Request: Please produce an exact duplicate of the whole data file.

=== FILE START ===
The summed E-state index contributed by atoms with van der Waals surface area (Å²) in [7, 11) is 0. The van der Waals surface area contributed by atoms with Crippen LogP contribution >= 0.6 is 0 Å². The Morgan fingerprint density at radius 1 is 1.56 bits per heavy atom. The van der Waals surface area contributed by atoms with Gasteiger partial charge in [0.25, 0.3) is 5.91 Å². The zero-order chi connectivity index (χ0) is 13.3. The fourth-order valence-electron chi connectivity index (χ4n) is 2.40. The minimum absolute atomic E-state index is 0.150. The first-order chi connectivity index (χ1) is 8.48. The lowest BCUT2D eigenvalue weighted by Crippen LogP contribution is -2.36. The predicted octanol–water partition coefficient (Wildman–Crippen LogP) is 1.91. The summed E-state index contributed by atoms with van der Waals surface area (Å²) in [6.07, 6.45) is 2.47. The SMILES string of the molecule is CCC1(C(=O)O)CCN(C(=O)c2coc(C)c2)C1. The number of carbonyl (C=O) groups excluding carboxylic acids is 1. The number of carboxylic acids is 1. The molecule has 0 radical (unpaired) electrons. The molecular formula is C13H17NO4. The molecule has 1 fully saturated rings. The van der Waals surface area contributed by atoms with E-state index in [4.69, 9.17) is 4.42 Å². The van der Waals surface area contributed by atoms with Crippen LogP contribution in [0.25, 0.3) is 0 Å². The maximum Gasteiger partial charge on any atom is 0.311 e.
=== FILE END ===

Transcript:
The summed E-state index contributed by atoms with van der Waals surface area (Å²) in [7, 11) is 0. The van der Waals surface area contributed by atoms with Crippen LogP contribution >= 0.6 is 0 Å². The Morgan fingerprint density at radius 1 is 1.56 bits per heavy atom. The van der Waals surface area contributed by atoms with Gasteiger partial charge in [0.25, 0.3) is 5.91 Å². The zero-order chi connectivity index (χ0) is 13.3. The fourth-order valence-electron chi connectivity index (χ4n) is 2.40. The minimum absolute atomic E-state index is 0.150. The first-order chi connectivity index (χ1) is 8.48. The lowest BCUT2D eigenvalue weighted by Crippen LogP contribution is -2.36. The predicted octanol–water partition coefficient (Wildman–Crippen LogP) is 1.91. The summed E-state index contributed by atoms with van der Waals surface area (Å²) in [6.07, 6.45) is 2.47. The SMILES string of the molecule is CCC1(C(=O)O)CCN(C(=O)c2coc(C)c2)C1. The number of carbonyl (C=O) groups excluding carboxylic acids is 1. The number of carboxylic acids is 1. The molecule has 0 radical (unpaired) electrons. The molecular formula is C13H17NO4. The molecule has 1 fully saturated rings. The van der Waals surface area contributed by atoms with E-state index in [4.69, 9.17) is 4.42 Å². The van der Waals surface area contributed by atoms with Crippen LogP contribution in [0.25, 0.3) is 0 Å². The maximum Gasteiger partial charge on any atom is 0.311 e.